Book Review: “The Best Team Money Can Buy”

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Former ESPN reporter Molly Knight’s new book, The Best Team Money Can Buy, covers baseball’s most polarizing and entertaining franchise of recent years, the Los Angeles Dodgers, in a retrospective piece made easier without the pressure of newspaper reporting deadlines.

“How does the “The Best Team Money Can Buy” compare to Moneyball?” I was asked by a librarian at the Duluth Public Library after I had checked out the book.

I explained my excitement. “Basically, this book is about baseball, but you do not have to be a fan to understand it. From what I have read in some of the reviews, it’s an extremely behind-the-scenes look at the Los Angeles Dodgers as they transition from a bankrupt owner embroiled in the midst of a divorce, to a team with a $200 million payroll and $2 billion cable TV contract.”

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While at ESPN, Knight covered then-Dodger owner Frank McCourt’s divorce, and in the first chapter uncovers the nooks and crannies of the Dodger auction including, for example, McCourt’s chess moves of filing for bankruptcy, and the machinations of selling the team. The Guggenheim Group owns the team today. Los Angeles Laker legend Magic Johnson serves as the face of the franchise, but operations are headed up by experienced Major League Baseball executive Stan Kasten.  Knight uses as her sources on the transition such insiders as former Dodgers general manager Ned Colletti and current Dodgers President of Baseball Operations Andrew Friedman.

In the Best Team Money Can Buy, Knight was not present for any closed door meetings, but she deftly utilized her sources to attend them virtually. She was also allowed extensive one-on-one  interviews with Dodgers players. By contrast, Moneyball author Michael Lewis was present at and recorded every meeting in and outside of the Oakland A’s front office.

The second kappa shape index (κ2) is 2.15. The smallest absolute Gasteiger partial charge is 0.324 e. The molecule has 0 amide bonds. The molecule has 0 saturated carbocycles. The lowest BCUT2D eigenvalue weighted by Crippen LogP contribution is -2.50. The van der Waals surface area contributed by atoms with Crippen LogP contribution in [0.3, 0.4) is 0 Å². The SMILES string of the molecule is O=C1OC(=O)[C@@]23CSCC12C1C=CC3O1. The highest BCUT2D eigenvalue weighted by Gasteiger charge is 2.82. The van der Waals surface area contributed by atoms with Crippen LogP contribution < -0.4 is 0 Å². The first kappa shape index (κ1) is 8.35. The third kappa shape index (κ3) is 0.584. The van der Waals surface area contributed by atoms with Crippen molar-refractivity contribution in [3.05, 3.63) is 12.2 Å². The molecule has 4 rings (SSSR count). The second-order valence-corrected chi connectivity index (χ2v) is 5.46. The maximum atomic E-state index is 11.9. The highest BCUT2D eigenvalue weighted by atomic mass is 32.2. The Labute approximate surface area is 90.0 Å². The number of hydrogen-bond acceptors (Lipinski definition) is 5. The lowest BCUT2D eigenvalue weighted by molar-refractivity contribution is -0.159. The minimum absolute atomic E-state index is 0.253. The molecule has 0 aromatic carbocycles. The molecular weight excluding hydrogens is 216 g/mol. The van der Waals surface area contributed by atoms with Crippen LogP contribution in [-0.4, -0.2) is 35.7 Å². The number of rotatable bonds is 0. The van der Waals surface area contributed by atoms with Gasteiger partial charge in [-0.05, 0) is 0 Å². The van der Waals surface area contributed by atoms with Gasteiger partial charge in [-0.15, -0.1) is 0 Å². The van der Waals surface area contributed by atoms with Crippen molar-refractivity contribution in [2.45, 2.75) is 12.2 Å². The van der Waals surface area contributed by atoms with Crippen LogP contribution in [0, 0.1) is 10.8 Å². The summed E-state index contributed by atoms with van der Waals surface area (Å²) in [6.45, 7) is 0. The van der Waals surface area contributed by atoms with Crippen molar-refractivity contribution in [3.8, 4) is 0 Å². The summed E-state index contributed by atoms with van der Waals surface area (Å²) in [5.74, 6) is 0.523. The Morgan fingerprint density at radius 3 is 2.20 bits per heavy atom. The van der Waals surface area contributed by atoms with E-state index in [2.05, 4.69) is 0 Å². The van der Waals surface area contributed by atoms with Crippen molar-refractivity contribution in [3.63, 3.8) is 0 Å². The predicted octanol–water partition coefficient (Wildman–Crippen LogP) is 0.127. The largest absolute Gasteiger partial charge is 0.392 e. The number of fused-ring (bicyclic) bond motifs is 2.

This book reminds me of Moneyball in several ways.

  • Both writers had experience in other industries that translated well to their work on their current books. Knight’s main career objective was not to write this book. She had been on the pre-med track at Stanford University before she realized it was not the career for her. She moved to New York, where she bartended at night while writing during the day. Lewis earned his degree in Art History from Princeton and worked with a New York art dealer before completing his MA at the London School of Economics.
  • Reading Lewis’s book, I was able to visualize Oakland A’s general manager Billy Beane pumping his fist in the air as some other team drafted an overvalued high school pitcher. In Knight’s book, I can see Zack Greinke standing up in a players’ only meeting and declaring, “all players are not flushing after taking a ‘number two’ in the men’s locker room”.
  • Both Lewis and Knight explain how and why each person arrived in each organization and how they fit strategically into the marathon regular season and crapshoot postseason. Due to the smaller sample size of games, the failure in the playoffs by both the Dodgers and the A’s stands in stark contrast to their regular season triumphs.
  • Lewis profiles Scott Hatteberg as he transitions from washed up backup catcher with the Boston Red Sox to starting first basemen for the Oakland, where he batted .280/.374/.433.
  • Knight shows how a struggling player, the aforementioned Greinke, overcomes his social anxiety, finds his personality, and overcomes the whispers of the naysayers to win the American League Cy Young Award.
  • While reading this book, readers will feel the excitement as the Dodgers or Athletics win.

I would put The Best Team Money Can Buy up with other baseball literature classics Moneyball, Jonathan Eig’s Luckiest Man: the Life and Death of Lou Gehrig, John Helyar’s Lords of the Realm, and Robert Creamer’s Babe: The Legend Comes to Life.  Many, if not all, of these classics are probably available at your own public library. But what some taxpayers may be unaware of is that the library may also be able to order new books upon patron request. This helps with updating the collection and, of course, with circulation. The Duluth Library ordered this book for me, and I will look forward to returning it so it can be available for the next patron.

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